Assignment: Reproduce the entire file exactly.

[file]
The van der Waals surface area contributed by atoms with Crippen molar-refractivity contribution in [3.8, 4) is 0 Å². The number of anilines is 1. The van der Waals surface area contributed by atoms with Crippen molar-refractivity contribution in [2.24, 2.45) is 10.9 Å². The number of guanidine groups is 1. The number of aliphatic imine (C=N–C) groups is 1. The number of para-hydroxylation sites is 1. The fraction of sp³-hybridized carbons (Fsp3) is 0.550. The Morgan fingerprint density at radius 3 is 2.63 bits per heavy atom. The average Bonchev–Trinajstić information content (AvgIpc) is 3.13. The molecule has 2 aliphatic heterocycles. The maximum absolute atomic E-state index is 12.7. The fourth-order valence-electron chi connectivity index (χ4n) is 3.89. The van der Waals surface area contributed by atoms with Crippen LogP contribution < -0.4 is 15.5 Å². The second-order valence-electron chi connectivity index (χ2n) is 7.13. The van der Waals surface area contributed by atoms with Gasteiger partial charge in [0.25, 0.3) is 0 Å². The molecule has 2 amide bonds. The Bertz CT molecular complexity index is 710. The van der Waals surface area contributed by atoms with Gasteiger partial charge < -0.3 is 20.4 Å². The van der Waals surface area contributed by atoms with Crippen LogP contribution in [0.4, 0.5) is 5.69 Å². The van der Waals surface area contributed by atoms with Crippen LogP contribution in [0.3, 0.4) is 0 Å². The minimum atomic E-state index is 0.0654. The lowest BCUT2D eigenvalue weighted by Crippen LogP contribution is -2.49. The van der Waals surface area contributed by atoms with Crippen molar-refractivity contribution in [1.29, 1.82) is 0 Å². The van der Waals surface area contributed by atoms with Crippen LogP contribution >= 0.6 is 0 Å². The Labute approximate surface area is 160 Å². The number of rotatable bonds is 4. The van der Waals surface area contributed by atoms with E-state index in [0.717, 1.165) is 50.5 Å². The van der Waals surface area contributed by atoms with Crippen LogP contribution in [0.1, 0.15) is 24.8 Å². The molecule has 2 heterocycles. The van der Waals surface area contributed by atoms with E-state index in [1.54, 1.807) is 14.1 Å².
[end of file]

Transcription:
The van der Waals surface area contributed by atoms with Crippen molar-refractivity contribution in [3.8, 4) is 0 Å². The number of anilines is 1. The van der Waals surface area contributed by atoms with Crippen molar-refractivity contribution in [2.24, 2.45) is 10.9 Å². The number of guanidine groups is 1. The number of aliphatic imine (C=N–C) groups is 1. The number of para-hydroxylation sites is 1. The fraction of sp³-hybridized carbons (Fsp3) is 0.550. The Morgan fingerprint density at radius 3 is 2.63 bits per heavy atom. The average Bonchev–Trinajstić information content (AvgIpc) is 3.13. The molecule has 2 aliphatic heterocycles. The maximum absolute atomic E-state index is 12.7. The fourth-order valence-electron chi connectivity index (χ4n) is 3.89. The van der Waals surface area contributed by atoms with Crippen LogP contribution < -0.4 is 15.5 Å². The second-order valence-electron chi connectivity index (χ2n) is 7.13. The van der Waals surface area contributed by atoms with Gasteiger partial charge in [0.25, 0.3) is 0 Å². The molecule has 2 amide bonds. The Bertz CT molecular complexity index is 710. The van der Waals surface area contributed by atoms with Gasteiger partial charge < -0.3 is 20.4 Å². The van der Waals surface area contributed by atoms with Crippen LogP contribution in [0.4, 0.5) is 5.69 Å². The van der Waals surface area contributed by atoms with Crippen LogP contribution in [0.3, 0.4) is 0 Å². The minimum atomic E-state index is 0.0654. The lowest BCUT2D eigenvalue weighted by Crippen LogP contribution is -2.49. The van der Waals surface area contributed by atoms with Crippen molar-refractivity contribution in [1.29, 1.82) is 0 Å². The van der Waals surface area contributed by atoms with Crippen LogP contribution >= 0.6 is 0 Å². The Labute approximate surface area is 160 Å². The number of rotatable bonds is 4. The van der Waals surface area contributed by atoms with E-state index in [0.717, 1.165) is 50.5 Å². The van der Waals surface area contributed by atoms with Crippen LogP contribution in [0.1, 0.15) is 24.8 Å². The molecule has 2 heterocycles. The van der Waals surface area contributed by atoms with E-state index in [1.54, 1.807) is 14.1 Å².